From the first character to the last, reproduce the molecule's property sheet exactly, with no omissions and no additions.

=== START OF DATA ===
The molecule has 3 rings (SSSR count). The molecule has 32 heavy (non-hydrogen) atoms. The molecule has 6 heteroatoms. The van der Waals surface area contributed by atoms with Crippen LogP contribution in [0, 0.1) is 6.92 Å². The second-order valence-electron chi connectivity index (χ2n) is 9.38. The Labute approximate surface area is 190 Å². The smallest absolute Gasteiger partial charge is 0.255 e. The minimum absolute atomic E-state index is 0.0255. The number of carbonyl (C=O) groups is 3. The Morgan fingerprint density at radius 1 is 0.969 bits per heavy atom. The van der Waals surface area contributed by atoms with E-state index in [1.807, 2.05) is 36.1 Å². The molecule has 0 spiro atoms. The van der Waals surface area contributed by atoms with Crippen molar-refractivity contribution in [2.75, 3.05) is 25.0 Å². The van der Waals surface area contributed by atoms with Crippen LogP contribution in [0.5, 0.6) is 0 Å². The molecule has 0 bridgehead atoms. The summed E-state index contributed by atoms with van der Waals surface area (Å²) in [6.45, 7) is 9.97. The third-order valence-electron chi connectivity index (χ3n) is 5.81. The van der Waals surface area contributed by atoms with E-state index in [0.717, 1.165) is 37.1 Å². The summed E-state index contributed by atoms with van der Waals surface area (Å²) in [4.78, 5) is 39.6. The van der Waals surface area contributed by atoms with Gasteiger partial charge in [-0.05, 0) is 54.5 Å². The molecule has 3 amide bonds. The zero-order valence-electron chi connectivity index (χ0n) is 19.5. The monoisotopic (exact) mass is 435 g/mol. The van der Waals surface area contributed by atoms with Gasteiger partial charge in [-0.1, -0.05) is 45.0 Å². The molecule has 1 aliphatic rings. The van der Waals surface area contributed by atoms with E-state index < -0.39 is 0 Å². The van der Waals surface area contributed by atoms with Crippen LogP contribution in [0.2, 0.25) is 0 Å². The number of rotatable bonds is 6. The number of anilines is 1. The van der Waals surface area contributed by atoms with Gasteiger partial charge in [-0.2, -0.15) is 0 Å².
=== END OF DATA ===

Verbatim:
The molecule has 3 rings (SSSR count). The molecule has 32 heavy (non-hydrogen) atoms. The molecule has 6 heteroatoms. The van der Waals surface area contributed by atoms with Crippen LogP contribution in [0, 0.1) is 6.92 Å². The second-order valence-electron chi connectivity index (χ2n) is 9.38. The Labute approximate surface area is 190 Å². The smallest absolute Gasteiger partial charge is 0.255 e. The minimum absolute atomic E-state index is 0.0255. The number of carbonyl (C=O) groups is 3. The Morgan fingerprint density at radius 1 is 0.969 bits per heavy atom. The van der Waals surface area contributed by atoms with E-state index in [1.807, 2.05) is 36.1 Å². The molecule has 0 spiro atoms. The van der Waals surface area contributed by atoms with Crippen molar-refractivity contribution in [2.75, 3.05) is 25.0 Å². The van der Waals surface area contributed by atoms with Crippen LogP contribution in [0.5, 0.6) is 0 Å². The molecule has 0 bridgehead atoms. The summed E-state index contributed by atoms with van der Waals surface area (Å²) in [6.45, 7) is 9.97. The third-order valence-electron chi connectivity index (χ3n) is 5.81. The van der Waals surface area contributed by atoms with E-state index in [0.717, 1.165) is 37.1 Å². The summed E-state index contributed by atoms with van der Waals surface area (Å²) in [4.78, 5) is 39.6. The van der Waals surface area contributed by atoms with Gasteiger partial charge in [-0.05, 0) is 54.5 Å². The molecule has 3 amide bonds. The zero-order valence-electron chi connectivity index (χ0n) is 19.5. The monoisotopic (exact) mass is 435 g/mol. The van der Waals surface area contributed by atoms with Gasteiger partial charge in [-0.1, -0.05) is 45.0 Å². The molecule has 1 aliphatic rings. The van der Waals surface area contributed by atoms with E-state index < -0.39 is 0 Å². The van der Waals surface area contributed by atoms with Crippen LogP contribution in [0.2, 0.25) is 0 Å². The number of rotatable bonds is 6. The number of anilines is 1. The van der Waals surface area contributed by atoms with Gasteiger partial charge in [-0.2, -0.15) is 0 Å².